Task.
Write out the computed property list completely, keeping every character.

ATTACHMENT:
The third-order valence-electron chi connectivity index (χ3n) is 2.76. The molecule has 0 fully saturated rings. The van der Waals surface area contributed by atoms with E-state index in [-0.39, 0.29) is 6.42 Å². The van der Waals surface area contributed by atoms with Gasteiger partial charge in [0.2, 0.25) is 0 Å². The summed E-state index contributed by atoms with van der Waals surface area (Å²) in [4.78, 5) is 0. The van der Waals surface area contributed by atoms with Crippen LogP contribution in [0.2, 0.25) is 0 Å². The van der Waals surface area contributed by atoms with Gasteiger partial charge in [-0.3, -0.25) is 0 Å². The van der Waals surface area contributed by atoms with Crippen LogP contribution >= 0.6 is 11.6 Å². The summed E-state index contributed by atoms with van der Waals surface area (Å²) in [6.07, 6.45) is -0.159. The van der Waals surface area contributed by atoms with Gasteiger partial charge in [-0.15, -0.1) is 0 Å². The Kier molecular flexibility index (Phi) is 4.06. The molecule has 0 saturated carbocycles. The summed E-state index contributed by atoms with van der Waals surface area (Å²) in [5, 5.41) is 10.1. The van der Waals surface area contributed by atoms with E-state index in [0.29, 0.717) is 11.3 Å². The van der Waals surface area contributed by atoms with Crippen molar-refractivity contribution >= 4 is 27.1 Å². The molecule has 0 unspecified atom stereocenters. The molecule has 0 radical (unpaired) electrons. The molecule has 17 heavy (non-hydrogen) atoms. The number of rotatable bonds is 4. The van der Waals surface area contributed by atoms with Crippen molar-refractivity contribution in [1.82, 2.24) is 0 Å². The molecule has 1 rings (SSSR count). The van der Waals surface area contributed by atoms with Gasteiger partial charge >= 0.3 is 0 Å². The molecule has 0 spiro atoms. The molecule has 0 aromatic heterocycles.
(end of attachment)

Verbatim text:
The third-order valence-electron chi connectivity index (χ3n) is 2.76. The molecule has 0 fully saturated rings. The van der Waals surface area contributed by atoms with E-state index in [-0.39, 0.29) is 6.42 Å². The van der Waals surface area contributed by atoms with Gasteiger partial charge in [0.2, 0.25) is 0 Å². The summed E-state index contributed by atoms with van der Waals surface area (Å²) in [4.78, 5) is 0. The van der Waals surface area contributed by atoms with Crippen LogP contribution in [0.2, 0.25) is 0 Å². The van der Waals surface area contributed by atoms with Gasteiger partial charge in [-0.3, -0.25) is 0 Å². The van der Waals surface area contributed by atoms with Crippen LogP contribution >= 0.6 is 11.6 Å². The summed E-state index contributed by atoms with van der Waals surface area (Å²) in [6.07, 6.45) is -0.159. The van der Waals surface area contributed by atoms with Gasteiger partial charge in [-0.15, -0.1) is 0 Å². The Kier molecular flexibility index (Phi) is 4.06. The molecule has 0 saturated carbocycles. The summed E-state index contributed by atoms with van der Waals surface area (Å²) in [5, 5.41) is 10.1. The van der Waals surface area contributed by atoms with E-state index in [0.29, 0.717) is 11.3 Å². The van der Waals surface area contributed by atoms with Crippen molar-refractivity contribution >= 4 is 27.1 Å². The molecule has 0 unspecified atom stereocenters. The molecule has 0 radical (unpaired) electrons. The molecule has 17 heavy (non-hydrogen) atoms. The number of rotatable bonds is 4. The van der Waals surface area contributed by atoms with Crippen molar-refractivity contribution in [1.82, 2.24) is 0 Å². The molecule has 1 rings (SSSR count). The van der Waals surface area contributed by atoms with Gasteiger partial charge >= 0.3 is 0 Å². The molecule has 0 spiro atoms. The molecule has 0 aromatic heterocycles.